Why Unreported Wages Could Derail Your Auto Financing Dreams

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Meghan Carbary has been writing professionally for nearly 20 years. A published journalist in three states, Meghan honed her skills as a feature writer and sports editor. She has now expanded her skill-set into the automotive industry as a content writer for Auto Credit Express, where she contributes to several automotive and auto finance blogs.


, - February 22, 2018

As a potential bad credit car buyer, it’s vital to report all wages – especially if tips make up the majority of pay. Otherwise, potential borrowers may have trouble qualifying for auto financing.

Tipped Workers and Bad Credit Car Loans

Tipped employees, like restaurant servers, bartenders, and valets often receive a cash wage much lower than other employees. In fact, the federal minimum cash wage for waiters and waitresses is just $2.13 an hour. Tips are meant to account for the rest of the worker’s income. Often, the majority of cash tips go unreported. Workers may believe they’re saving money by not being taxed. Unfortunately, this is far from the truth. Unreported tips can affect a person’s ability to qualify for loans and credit.

If a borrower needs to get bad credit auto financing, they’ll most likely need a subprime lender. Not all lenders work with borrowers with poor credit, so it’s important to find a special finance dealer that has them available. These lenders look beyond credit to approve loans, and one thing they focus on is verifiable income.

Though this varies, subprime lenders typically require a minimum of $1,500 to $2,000 in gross monthly income. A borrower must also be able to prove their income with recent computer-generated check stubs from a single employer and possibly their form 1040 tax return. Tipped workers may have trouble qualifying if their employer only reports $2.13 in hourly wages.

Using a simple formula for calculating gross monthly income – hourly wage multiplied by number of hours worked per week multiplied by 4.33 – a tipped employee can see if their reported income meets qualifications.

For example: A restaurant employee works 40 hours a week at $2.13 per hour. Their employer only reports their credit card tips, which average $180 a week. By these numbers, this tipped employee brings home $1,148 of verifiable gross monthly income – well below most lenders’ required minimum income.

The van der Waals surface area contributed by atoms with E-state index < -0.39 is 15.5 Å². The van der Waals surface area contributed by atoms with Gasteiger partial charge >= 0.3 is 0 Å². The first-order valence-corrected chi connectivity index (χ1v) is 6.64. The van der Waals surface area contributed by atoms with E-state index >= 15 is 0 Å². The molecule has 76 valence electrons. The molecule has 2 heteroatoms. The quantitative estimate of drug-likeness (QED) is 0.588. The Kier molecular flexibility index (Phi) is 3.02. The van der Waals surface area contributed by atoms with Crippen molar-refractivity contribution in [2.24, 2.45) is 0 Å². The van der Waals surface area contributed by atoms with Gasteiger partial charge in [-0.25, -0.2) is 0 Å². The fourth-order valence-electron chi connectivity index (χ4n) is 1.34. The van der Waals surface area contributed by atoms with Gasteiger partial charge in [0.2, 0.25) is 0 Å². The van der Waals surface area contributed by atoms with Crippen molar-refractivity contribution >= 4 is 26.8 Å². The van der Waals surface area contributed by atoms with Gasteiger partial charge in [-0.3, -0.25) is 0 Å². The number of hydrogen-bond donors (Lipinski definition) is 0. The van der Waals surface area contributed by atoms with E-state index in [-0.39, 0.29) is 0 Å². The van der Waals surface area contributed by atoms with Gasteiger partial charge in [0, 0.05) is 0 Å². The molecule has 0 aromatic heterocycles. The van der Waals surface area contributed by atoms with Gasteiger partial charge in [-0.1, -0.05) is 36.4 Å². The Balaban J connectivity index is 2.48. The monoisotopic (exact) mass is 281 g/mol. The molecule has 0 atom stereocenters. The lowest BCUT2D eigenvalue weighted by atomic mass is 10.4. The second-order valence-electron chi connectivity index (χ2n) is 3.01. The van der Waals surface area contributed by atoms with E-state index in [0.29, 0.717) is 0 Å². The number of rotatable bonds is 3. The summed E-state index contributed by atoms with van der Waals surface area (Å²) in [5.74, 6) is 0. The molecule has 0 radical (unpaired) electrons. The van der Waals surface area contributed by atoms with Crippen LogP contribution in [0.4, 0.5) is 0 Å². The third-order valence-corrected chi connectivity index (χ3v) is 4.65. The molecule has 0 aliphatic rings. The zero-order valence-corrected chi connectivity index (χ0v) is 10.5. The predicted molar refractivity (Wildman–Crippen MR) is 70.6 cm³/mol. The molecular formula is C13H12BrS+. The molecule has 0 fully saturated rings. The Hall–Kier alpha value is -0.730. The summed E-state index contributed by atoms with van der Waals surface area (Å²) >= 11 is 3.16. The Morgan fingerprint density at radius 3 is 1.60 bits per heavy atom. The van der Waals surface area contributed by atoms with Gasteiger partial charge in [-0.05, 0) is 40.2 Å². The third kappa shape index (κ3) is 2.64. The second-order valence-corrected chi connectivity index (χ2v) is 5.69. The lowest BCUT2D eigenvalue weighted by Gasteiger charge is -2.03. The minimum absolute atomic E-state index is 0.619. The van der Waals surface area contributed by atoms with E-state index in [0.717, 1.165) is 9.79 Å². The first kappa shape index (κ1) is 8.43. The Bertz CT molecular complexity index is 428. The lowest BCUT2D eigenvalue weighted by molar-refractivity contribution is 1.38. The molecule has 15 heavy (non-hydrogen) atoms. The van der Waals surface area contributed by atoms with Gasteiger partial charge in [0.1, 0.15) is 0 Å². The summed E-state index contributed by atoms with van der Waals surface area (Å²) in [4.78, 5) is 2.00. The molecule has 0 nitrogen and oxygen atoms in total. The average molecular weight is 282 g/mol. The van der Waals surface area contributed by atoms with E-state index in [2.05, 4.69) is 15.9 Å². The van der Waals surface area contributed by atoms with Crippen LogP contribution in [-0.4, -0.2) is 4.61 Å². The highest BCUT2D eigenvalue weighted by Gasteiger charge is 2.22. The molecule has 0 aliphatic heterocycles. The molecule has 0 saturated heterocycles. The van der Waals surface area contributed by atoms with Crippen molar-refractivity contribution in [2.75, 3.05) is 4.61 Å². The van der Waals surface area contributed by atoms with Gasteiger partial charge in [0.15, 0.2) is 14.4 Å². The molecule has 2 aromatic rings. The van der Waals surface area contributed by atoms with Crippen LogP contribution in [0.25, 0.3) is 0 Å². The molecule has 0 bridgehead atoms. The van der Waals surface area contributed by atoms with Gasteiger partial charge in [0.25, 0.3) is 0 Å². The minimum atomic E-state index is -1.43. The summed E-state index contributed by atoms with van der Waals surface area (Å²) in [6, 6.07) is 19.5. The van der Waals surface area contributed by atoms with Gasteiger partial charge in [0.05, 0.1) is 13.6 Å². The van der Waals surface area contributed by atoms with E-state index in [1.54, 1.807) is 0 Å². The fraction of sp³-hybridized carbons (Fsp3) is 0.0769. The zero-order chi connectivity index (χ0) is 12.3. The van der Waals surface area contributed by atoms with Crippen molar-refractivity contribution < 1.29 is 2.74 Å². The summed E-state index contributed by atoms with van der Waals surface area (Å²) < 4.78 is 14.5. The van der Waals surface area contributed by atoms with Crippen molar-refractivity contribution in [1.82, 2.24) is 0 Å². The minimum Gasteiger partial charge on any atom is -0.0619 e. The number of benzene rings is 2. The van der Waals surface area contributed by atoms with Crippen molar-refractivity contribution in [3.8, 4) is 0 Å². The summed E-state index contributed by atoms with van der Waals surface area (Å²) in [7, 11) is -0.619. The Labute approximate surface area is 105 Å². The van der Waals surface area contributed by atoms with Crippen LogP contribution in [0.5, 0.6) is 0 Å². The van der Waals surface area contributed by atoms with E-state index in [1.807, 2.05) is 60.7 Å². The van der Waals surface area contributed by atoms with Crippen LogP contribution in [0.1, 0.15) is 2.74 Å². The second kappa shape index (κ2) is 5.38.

Unreported Wages Can Raise DTI

Tipped workers also suffer as potential bad credit borrowers by having a debt-to-income (DTI) ratio that’s too high for lender approval. DTI measures the amount of a borrower’s income used by their monthly bills. Lenders usually cap this at 50 percent, which means that all a borrower’s monthly bills, including car and insurance payments, can’t exceed half of their monthly income.

A tipped worker may be able to comfortably afford their bills and payments with all their income, but a lender won’t add in unreported tips when calculating their DTI. To find DTI, add up monthly bills such as revolving and installment credit payments, rent or mortgage, and car insurance. Divide the total by monthly gross income.

For example: A tipped employee lives comfortably on $52,752 a year, but $38,976 of their income is cash tips, which they don’t claim. This leaves them only $13,776 of reported income and $1,148 a month. With $700 for rent and other bills, plus $450 for a car and insurance payment, this borrower has a DTI of over 100 percent.

Serious Consequences for Unreported Tips

Not only will a borrower’s ability to get credit be affected by not reporting tips, but wages which go unreported have negative effects if a worker gets audited. The penalty for tax fraud, which is what unreported wages are, can be very high – up to $250,000 and/or up to five years in prison, depending on conviction.

Bottom Line

When it comes to being a tipped employee, make sure to always report the full amount of your income, so you don’t leave yourself stranded when you need to finance a car. If you’re ready to get your next vehicle but credit issues have got you down, let CarsDirect point you in the right direction. We work with a large network of special finance dealers that have lending resources available to help. Get on the right path by filling out our simple online auto loan request form today!

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Meghan Carbary has been writing professionally for nearly 20 years. A published journalist in three states, Meghan honed her skills as a feature writer and sports editor. She has now expanded her skill-set into the automotive industry as a content writer for Auto Credit Express, where she contributes to several automotive and auto finance blogs.


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